For History 297, we had to read Mathew F. Jacobson’s More “Trans-” less “National”. In this Essay, Jacobson highlights one of the more glaring problems that is evident in immigration historians. The main issue being that we often forget that everybody came from somewhere, yet we use that argument to glorify the European immigrants more than others. This is the nationalistic focus that had excluded non-European immigrant cultures from being researched. This trend started to die off in later years, but the focus was still not on the “trans” in “transnationalism.” The big difference was that now Immigration studies would also include Latino, African, and Asian immigration.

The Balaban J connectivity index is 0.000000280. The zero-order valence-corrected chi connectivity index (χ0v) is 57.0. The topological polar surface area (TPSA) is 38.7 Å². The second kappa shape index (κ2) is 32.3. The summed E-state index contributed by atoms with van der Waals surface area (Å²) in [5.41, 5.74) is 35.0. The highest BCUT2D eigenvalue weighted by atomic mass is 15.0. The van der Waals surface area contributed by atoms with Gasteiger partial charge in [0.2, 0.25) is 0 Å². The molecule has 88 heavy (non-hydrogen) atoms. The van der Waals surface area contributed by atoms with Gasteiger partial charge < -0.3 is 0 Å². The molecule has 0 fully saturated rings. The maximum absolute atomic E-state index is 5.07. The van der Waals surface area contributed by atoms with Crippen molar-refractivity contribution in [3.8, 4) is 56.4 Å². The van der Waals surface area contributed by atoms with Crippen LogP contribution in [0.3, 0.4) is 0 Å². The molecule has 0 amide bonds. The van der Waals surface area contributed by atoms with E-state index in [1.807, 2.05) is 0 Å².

We also had to read Globalizing Migration Histories? by Bruno Ramirez. In this essay, Ramirez goes through his ideas on the meanings of the words “global” and “globalization.” From this, he looks into the histories of global immigration by Italians as well as the immigration of Canadians throughout North America. He also makes the case that migration, both emigration or immigration, benefits globalization.